Contractual arrangements and smallholder cane growers’ performance: Evidence from Kilombero and Turiani, Morogoro – Tanzania

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Mzumbe University
Contract farming (CF) is widely accepted as a tool for improving performance of smallholder farmers in developing countries. In Tanzania CF has been practised in the sugar sector since 2006. However, ever since its commencement, sugarcane production trend portrays ambiguous conclusion with regard to smallholders‟ performance. Based on these trends, this study intended to examine the role of CF on performance focusing on process upgrading, profitability and income diversification in sugarcane production. The objectives were (i) to assess whether CF arrangements facilitate or obstruct farmers from upgrading their production processes, (ii) to determine the levels of efficiency of smallholder cane growers and identify factors influencing the efficiency levels, and (iii) to determine the extent of diversification among sugar cane growers and identify factors influencing diversification. Each objective had its own methodological approach. In analysing these objectives, various econometric tools were used e.g. Cobb Douglas stochastic profit function to analyse factors influencing farm profitability, and single limit Tobit regression for analysing factors influencing income diversification using a sample size of 386 respondents. The findings indicated that CF offers limited incentives and capabilities necessary for upgrading smallholder cane growers‟ processes. About 84% of cane growers affirmed that price of sugarcane, payment systems, and enforcement mechanisms were the main constraints for them to upgrade their production process. Similarly, the capability parameters such as training, extension services, input provision and access to credit were not included in the agreements and therefore cane growers‟ capabilities were adversely affected. Econometric model result indicated that, market satisfaction, a proxy for CF arrangement was not a significant determinant of farm profitability. However, descriptive statistics showed that price and payment mechanisms exhibited high profit inefficiency. This implies that market access restricts attainment of optimal farm frontier profit. Regarding input use, fertilizer was used much below the optimum amount, suggesting that there is a considerable room for input use expansion to boost productivity, and consequently, farm profitability. Tobit result indicated that land ownership, education, household size, and access to paved road were important determinants of diversification. On the basis of these findings, it is concluded that access to incentive and capability variables, improved pricing and payment modalities, and access to various assets might improve performance, profitability and welfare of the sugarcane growers.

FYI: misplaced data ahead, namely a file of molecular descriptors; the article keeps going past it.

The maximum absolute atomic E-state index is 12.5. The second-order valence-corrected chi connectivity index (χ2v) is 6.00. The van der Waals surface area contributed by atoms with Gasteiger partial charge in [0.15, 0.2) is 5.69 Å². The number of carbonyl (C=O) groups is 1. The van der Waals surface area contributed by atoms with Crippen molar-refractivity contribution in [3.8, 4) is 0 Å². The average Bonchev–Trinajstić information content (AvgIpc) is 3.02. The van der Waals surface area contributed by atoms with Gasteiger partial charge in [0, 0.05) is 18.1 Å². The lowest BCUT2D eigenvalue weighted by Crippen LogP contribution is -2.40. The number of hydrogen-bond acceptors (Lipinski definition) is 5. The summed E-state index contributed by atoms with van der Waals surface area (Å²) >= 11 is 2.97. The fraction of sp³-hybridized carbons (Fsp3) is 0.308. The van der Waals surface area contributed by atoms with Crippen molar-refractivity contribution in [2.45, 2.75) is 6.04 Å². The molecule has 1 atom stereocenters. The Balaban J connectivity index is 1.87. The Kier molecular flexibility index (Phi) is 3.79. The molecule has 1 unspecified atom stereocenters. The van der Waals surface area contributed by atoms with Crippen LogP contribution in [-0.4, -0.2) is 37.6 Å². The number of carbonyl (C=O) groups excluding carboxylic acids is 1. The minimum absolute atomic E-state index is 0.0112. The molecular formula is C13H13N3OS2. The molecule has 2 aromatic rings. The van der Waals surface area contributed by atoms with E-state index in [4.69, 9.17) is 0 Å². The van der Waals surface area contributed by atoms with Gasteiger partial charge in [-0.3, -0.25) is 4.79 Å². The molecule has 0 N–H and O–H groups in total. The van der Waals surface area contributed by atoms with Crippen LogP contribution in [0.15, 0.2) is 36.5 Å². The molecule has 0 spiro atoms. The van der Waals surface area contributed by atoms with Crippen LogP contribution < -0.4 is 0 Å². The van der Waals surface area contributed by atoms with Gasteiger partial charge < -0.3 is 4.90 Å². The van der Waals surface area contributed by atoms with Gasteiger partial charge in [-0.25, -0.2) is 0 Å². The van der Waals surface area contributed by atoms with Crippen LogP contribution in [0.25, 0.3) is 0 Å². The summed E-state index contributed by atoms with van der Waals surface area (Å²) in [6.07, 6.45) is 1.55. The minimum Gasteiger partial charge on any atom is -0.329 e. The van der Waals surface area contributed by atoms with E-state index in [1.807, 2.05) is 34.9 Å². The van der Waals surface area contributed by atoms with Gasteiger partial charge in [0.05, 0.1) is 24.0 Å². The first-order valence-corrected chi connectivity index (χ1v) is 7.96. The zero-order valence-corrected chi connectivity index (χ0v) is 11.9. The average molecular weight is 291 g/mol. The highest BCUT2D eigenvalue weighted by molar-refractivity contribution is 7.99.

A thesis submitted in fulfillment of the requirements for award of the Degree of Doctor of Philosophy of Mzumbe University
Farming opportunities on upgrading, Smallholder farmers, Influencing income diversification